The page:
Old Firehouse
LGBT Community Resources Center
Mark Davidson and Rhio Hiersch
LGBT Community Resources Center
San Francisco Lesbian and Gay Freedom Day Parade
Gay People's Union conference and Gay Pride Week

LGBTQIA+ people have been part of the Stanford community since its inception. Over the years, Stanford has been home to many queer faculty, students, and staff, whether or not they were public about their sexual preferences and identities. Although there is less documentation of queer life at Stanford than other dominant identities, primary source material found in this exhibit provide evidence that queer life always existed in and around the Stanford community. This exhibit contains photographs, pamphlets, posters, oral histories, and a variety of other materials documenting LGBTQIA+ life on and around the Stanford campus. This exhibit may be browsed by using the facets on the left of this page. Click Browse to see thematic groups of material in the exhibit. Curated Features includes a timeline of notable events and people in the queer community at Stanford, the documentary film Out on the Farm, and a short film on the history of the Gay People's Union and Stanford Pride. Some items in this exhibit are full text searchable. You can search the full text of these items by selecting the "full text" dropdown option adjacent to the search box. Please note that not all items included in the exhibit are full text searchable.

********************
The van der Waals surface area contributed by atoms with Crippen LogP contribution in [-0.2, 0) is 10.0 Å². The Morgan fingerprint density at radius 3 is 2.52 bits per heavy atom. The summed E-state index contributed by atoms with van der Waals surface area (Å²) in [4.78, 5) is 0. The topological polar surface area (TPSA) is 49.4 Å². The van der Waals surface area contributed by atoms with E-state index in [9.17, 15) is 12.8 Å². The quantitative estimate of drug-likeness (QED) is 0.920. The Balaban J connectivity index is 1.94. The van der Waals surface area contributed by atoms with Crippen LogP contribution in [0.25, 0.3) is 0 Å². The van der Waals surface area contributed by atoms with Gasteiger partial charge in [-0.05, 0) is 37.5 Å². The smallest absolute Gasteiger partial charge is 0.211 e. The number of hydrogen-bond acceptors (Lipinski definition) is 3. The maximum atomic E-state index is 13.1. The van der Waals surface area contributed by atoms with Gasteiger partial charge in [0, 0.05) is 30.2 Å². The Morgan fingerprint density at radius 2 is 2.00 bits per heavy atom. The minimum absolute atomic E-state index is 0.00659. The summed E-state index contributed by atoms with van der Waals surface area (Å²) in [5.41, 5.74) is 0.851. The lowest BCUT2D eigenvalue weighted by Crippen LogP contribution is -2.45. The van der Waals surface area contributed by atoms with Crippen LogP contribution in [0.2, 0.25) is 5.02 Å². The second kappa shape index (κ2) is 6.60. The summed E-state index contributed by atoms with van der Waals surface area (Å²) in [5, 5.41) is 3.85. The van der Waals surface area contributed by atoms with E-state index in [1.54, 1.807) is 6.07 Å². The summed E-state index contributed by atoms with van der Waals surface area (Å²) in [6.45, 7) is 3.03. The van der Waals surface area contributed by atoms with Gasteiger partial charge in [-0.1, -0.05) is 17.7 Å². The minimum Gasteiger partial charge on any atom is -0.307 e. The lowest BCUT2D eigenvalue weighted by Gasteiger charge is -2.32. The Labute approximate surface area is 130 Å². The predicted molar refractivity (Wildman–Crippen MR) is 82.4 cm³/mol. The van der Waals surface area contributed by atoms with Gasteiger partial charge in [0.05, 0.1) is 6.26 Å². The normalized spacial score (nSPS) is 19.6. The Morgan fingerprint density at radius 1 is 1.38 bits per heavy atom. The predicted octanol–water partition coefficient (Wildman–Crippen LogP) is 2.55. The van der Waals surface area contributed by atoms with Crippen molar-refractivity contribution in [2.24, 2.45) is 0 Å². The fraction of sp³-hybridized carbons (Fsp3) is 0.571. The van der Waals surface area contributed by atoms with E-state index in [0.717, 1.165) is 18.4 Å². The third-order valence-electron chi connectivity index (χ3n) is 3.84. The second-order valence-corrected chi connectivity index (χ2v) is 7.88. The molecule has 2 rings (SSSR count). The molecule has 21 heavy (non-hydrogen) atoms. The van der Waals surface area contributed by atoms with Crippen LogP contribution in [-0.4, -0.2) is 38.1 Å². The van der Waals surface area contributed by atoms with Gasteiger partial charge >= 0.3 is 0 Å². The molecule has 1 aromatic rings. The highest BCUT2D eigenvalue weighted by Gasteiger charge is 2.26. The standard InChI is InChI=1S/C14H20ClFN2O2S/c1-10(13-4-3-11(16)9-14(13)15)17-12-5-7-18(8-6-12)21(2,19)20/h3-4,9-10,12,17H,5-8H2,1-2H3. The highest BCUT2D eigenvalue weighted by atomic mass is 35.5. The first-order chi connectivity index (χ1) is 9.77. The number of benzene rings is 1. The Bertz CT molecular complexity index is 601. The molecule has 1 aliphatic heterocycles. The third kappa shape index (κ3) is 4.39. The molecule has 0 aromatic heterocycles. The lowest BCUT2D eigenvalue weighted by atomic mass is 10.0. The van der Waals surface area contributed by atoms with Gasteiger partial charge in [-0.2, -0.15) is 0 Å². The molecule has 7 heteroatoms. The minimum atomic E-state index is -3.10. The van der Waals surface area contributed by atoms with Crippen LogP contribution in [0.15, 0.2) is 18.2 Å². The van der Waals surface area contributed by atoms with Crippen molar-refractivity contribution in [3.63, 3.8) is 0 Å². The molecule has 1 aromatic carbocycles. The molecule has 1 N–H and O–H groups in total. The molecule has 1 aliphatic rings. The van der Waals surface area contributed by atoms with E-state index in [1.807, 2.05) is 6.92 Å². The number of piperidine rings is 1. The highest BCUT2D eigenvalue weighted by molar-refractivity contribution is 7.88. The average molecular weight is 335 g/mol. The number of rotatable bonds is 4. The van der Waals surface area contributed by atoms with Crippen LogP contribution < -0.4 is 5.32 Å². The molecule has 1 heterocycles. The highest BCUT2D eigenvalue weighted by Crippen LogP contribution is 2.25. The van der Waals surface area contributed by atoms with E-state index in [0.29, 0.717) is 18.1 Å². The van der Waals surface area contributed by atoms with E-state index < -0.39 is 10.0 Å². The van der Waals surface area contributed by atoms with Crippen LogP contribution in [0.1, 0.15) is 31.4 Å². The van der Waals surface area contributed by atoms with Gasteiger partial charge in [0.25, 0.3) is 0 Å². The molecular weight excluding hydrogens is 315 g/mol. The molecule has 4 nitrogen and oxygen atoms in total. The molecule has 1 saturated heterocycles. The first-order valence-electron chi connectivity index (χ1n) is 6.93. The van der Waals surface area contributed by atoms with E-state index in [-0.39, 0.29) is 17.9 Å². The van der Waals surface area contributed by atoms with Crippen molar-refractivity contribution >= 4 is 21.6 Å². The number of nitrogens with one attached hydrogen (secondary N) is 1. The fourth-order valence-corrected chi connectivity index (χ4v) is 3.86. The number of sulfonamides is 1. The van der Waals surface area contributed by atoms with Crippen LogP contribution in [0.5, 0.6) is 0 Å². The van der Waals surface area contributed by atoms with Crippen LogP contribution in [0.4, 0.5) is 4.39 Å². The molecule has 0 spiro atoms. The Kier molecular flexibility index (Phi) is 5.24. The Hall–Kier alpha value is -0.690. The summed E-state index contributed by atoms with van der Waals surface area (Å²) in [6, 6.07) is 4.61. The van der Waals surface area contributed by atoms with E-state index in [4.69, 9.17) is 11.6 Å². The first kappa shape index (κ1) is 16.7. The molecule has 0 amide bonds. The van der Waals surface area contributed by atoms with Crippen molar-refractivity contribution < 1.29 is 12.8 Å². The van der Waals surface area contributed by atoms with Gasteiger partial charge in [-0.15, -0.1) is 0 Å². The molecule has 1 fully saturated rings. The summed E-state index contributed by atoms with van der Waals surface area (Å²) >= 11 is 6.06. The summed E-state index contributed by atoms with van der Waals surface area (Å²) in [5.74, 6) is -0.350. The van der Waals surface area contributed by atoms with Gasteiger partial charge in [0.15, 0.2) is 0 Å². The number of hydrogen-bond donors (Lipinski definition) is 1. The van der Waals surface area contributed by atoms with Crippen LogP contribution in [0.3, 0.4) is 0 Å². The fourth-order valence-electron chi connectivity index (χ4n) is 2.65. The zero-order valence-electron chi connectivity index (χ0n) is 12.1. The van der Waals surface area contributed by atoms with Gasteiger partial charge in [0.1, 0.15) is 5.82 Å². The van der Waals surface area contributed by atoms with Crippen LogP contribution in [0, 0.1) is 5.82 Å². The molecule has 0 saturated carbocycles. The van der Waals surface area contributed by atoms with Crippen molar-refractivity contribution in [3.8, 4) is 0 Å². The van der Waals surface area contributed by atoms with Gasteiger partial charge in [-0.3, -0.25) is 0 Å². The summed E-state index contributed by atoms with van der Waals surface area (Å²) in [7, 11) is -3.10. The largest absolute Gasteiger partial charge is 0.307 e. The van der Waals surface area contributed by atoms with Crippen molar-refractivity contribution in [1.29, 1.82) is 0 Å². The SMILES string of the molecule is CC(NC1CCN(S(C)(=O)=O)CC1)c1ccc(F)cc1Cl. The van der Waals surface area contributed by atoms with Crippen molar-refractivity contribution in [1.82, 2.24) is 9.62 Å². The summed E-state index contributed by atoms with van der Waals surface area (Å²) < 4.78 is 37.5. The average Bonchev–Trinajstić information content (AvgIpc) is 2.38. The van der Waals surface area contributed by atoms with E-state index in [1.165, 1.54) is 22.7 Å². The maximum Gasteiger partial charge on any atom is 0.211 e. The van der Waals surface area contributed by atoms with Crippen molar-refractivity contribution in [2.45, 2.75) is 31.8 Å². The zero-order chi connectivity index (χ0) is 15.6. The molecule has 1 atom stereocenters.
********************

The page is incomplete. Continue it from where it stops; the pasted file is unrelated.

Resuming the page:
It is important to note that historically, materials by and about LGBTQIA+ people have not been prioritized for collection in archives and libraries. Although this has changed for the positive in the last 30-40 years, there are still absences, gaps, or silences when it comes to representation of LGBTQIA+ life and community in non-subject specific libraries and archives. Terminology and societal acceptance of LGBTQIA+ identities has also changed drastically over time, and is always evolving. Presently, this exhibit uses the term queer as an umbrella term to mean all members of the LGBTQIA+ community. We acknowledge that this term is not accepted by the entirety of the LGBTQIA+ community, and that it historically and continues to be used by a few as a hateful epithet. Our intention in using this term in our exhibit is to align with other resources and groups that use the term, as well as the broad acceptance and use of the term within the community. Queer serves as an inclusive description of the types of material, imagery, and themes that you come across in the exhibit. Finally, please note that some of the materials in this exhibit may use derogatory and offensive language.